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for early december i think the biggest step in terms of ukrainian public awareness of the she was the return of the sailors who had been taken into custody at the time the ships were impounded november last year and that really was a real moment here in ukraine huge public attention huge emotion riding high as those people touched down here so this is part of the steps to really change the tone discussion between kiev and moscow but in terms of. the military balance it's not really as you can step this is all about the atmospherics ok talking about atmospherics and what is the situation like in the donbass region after 5 years of conflict nick. well this is a frozen conflict geographically but that doesn't mean that the shooting doesn't continue every day soldiers die regularly i have believe severely wounded civilians are still dying will be less than was the case a few years ago there have been supportive signs in recent weeks and months there's
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been partial troop withdrawals in very small parts of a 400 kilometer long front line where troops that maybe were a couple 100 meters away from each other now a kilometer apart but this is still 1st steps but there is a seemingly willingness to engage the other side and to try to trust each other after these years of conflict and you see in moscow do you get the sense that that is the political will in moscow to find a way to end the conflict in eastern ukraine perhaps at that summit next month that you mentioned. well considering the positive dynamics of development. mentioned in russian ukrainian relations there are grounds to be cautiously optimistic i think russia emphasizes again and again that they don't bust conflict is an internal ukrainian issue and that russia is just an observer at the same time however moscow complains that the ukraine at least in the past has done nothing to
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resolve the problem that was especially true in petro poroshenko was president in ukraine now that ukraine has a new president mr lensky perhaps moscow too could move towards ukraine and really show some willingness to end the conflict. right here in moscow and nick connelly in kiev thank you both very much for your perspectives you're watching the news coming up ahead these television moment on britain's colonial era states in kenya saw thousands of people driven from their homes now survivors of that period are calling for compensation and taking their case to the united nations. but 1st the danger of supervisor something researchers have shed light on for years bacteria that are resistant to antibiotics nicknamed super bugs are getting better and better at resisting the effects of medication the answer the world health organization kicks off its annual world antibiotic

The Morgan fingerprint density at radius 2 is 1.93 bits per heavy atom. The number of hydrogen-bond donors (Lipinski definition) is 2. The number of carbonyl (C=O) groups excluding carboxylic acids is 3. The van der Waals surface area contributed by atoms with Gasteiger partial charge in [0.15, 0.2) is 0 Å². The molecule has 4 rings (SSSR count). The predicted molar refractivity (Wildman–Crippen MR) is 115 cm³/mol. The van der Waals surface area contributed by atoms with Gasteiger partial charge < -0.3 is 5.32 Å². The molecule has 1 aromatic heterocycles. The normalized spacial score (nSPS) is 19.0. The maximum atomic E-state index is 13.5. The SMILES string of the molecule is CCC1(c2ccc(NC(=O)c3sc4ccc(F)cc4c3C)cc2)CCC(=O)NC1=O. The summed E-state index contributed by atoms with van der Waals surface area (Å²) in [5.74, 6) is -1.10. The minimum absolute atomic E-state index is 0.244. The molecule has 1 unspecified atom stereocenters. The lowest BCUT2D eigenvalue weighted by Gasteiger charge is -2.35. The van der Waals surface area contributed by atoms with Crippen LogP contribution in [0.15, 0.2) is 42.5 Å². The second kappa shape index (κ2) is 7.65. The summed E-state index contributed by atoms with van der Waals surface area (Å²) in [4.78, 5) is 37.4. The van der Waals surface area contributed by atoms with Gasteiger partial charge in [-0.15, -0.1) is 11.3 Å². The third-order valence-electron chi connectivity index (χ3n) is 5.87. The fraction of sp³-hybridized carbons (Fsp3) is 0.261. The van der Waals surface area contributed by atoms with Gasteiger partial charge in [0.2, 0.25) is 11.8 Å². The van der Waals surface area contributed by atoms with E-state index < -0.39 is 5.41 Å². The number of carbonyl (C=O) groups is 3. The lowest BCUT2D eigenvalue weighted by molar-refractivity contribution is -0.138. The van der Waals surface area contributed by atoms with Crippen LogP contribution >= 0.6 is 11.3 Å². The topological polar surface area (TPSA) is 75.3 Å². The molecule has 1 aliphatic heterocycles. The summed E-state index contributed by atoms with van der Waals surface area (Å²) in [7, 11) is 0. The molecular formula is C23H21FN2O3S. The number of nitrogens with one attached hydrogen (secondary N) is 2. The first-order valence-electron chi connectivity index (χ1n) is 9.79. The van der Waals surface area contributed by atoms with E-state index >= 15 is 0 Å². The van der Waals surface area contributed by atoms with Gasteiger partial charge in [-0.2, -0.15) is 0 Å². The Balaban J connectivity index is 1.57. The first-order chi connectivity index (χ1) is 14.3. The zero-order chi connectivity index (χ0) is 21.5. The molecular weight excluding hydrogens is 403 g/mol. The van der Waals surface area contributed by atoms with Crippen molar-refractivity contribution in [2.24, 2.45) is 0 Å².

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awareness week we look at a problem scientists say poses a huge threat to global health and development. before the mid 20th century contracting a bacterial infection could easily kill you the age of antibiotics was ushered in by alexander fleming who discovered penicillin back in the late 1920 s. and was later awarded the nobel prize for his work antibiotics at the scene for a paradigm shift in medicine they've saved countless lives but bacteria evolve and a few of them always survive the encounter with the medicine pathogens eventually acquired resistance 1st to one then to more and more antibiotics then they multiply and pass it on they can even share their resistance with other microbes some multi resistant super bugs are no impervious to practically the entire arsenal of antibiotics that are disposal. and research on antibiotics has advanced nearly as
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much as in other fields of medical research big pharma is interest in them evaporated around 20 new major classes of antimicrobials were discovered between the 1940 s. and sixty's but over the last 60 years just 2 new classes of the drugs have been approved. meanwhile the problem of multi resistance has grown increasingly acute experts estimate multi resistant pathogens killed around $700000.00 people worldwide last year but there's still no comprehensive global plan for dealing with them. that a 4th id w. science correspondent a quill him so now joins me in the studio let him get it that's a huge gamble almost 3 quarters of a 1000000 people killed by jones resistance to antibiotics last have alone what's driving this increase well there are